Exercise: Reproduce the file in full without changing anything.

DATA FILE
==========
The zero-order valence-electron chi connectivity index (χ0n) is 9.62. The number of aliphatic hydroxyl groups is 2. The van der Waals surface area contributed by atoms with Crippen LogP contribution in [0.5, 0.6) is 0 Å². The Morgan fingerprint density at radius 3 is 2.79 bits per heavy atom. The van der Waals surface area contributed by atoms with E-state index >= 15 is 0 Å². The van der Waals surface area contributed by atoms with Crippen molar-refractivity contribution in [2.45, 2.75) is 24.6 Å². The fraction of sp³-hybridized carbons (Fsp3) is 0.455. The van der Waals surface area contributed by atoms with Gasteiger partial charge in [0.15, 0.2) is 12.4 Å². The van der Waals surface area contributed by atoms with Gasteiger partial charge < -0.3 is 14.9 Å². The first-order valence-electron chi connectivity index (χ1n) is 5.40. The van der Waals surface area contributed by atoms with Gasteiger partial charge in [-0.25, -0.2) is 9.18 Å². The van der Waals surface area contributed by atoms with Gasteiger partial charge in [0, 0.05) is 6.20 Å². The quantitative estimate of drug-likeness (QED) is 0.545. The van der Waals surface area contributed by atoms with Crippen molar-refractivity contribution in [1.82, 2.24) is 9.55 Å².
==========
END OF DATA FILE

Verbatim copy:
The zero-order valence-electron chi connectivity index (χ0n) is 9.62. The number of aliphatic hydroxyl groups is 2. The van der Waals surface area contributed by atoms with Crippen LogP contribution in [0.5, 0.6) is 0 Å². The Morgan fingerprint density at radius 3 is 2.79 bits per heavy atom. The van der Waals surface area contributed by atoms with E-state index >= 15 is 0 Å². The van der Waals surface area contributed by atoms with Crippen molar-refractivity contribution in [2.45, 2.75) is 24.6 Å². The fraction of sp³-hybridized carbons (Fsp3) is 0.455. The van der Waals surface area contributed by atoms with Gasteiger partial charge in [0.15, 0.2) is 12.4 Å². The van der Waals surface area contributed by atoms with Gasteiger partial charge < -0.3 is 14.9 Å². The first-order valence-electron chi connectivity index (χ1n) is 5.40. The van der Waals surface area contributed by atoms with Gasteiger partial charge in [-0.25, -0.2) is 9.18 Å². The van der Waals surface area contributed by atoms with Gasteiger partial charge in [0, 0.05) is 6.20 Å². The quantitative estimate of drug-likeness (QED) is 0.545. The van der Waals surface area contributed by atoms with Crippen molar-refractivity contribution in [1.82, 2.24) is 9.55 Å².